Houston oozes across the landscape

It’s flat; it’s big; it’s hot. Houston oozes across the plain, bounded hardly at all by Galveston bay to the southeast, the Columbia bottomlands to the south, the Katy prairie to the west, and the sandy Sam Houston forests to the north. I suppose petroleum ooze might describe it, or a hot puddle of tar in the steaming asphalt. Maybe sorghum molasses for our southern cuisine would do for a metaphor. But the dark color does not work for me because Houston is light-colored, tan maybe, or a light gray, with a contrast of dusty green live oak leaves. Perhaps the ooze is nothing more than a light puddle of water slipping across the prairie before it sinks into the northern sands, or slips off the Beaumont clay.
The plain makes expansion all to simple, for a square of land just a bit farther away costs less, since we humans have not figured out good ways to charge each other when something is taken away from all of us. Scrape all the subtropical life off an acre or so and you pay only for the bulldozer, the driver, and perhaps for the disposal of the violated jumble of crushed yaupons, pecans, and live oaks.
A few years ago when I took my youngest son to Minneapolis to look at a college, I kept missing the freeway exits. There was nothing wrong with the instructions I had. But somehow my mind turned this cold, sharp city into Houston, and I languorously drove, expecting a little freeway peace between exits. So it is here in St. Louis also. Everything is close to my Houston-formed brain. Will the joy of this speed leave once it is internalized? I hope not, for it is really special to be in a compact city.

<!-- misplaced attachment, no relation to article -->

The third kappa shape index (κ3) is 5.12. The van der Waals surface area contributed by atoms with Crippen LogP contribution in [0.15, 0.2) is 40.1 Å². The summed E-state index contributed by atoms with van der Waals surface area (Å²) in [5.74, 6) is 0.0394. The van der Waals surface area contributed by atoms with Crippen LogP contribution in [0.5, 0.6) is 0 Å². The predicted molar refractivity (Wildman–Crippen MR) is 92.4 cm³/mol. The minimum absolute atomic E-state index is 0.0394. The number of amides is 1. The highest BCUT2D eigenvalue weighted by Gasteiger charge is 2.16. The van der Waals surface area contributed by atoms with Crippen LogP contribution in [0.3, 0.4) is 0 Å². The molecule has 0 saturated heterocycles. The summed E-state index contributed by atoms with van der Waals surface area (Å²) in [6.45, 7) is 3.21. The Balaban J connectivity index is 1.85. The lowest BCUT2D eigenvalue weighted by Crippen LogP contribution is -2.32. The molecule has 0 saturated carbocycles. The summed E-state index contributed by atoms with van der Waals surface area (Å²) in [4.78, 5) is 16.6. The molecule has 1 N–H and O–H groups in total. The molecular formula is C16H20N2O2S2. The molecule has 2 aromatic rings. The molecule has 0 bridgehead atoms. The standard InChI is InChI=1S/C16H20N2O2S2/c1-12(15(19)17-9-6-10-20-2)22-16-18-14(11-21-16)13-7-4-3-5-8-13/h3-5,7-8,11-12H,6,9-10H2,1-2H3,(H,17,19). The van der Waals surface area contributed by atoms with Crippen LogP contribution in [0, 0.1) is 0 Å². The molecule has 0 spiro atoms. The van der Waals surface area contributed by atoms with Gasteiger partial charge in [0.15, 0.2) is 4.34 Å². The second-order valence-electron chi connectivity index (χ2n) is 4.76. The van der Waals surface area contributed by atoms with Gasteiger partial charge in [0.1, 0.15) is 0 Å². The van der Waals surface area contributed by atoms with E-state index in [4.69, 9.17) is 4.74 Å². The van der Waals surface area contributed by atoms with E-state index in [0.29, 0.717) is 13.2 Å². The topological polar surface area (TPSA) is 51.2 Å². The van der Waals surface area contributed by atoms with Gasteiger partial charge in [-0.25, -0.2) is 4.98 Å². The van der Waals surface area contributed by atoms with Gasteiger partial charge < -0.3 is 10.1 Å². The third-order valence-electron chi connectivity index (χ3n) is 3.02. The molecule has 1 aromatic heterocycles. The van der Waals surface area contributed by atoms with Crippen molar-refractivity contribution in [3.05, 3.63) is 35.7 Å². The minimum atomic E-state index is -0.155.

But this blog is about Houston, not St. Louis, and that is not going to change. Being away from a place I love focuses me. I suppose this also works for others. The nostalgia literature that Billy Collins so acutely parodies is not written by people who have never left home, I wager. Was Keats in England when he wrote “Oh, to be in England, now that April’s there?” Does any poem better capture the moist bud of an English spring? Did I notice Houston as much before I was about to leave?

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About Joan E. Strassmann

Evolutionary biologist, studies social behavior in insects & microbes, interested in education, travel, birds, tropics, nature, food; biology professor at Washington University in St. Louis
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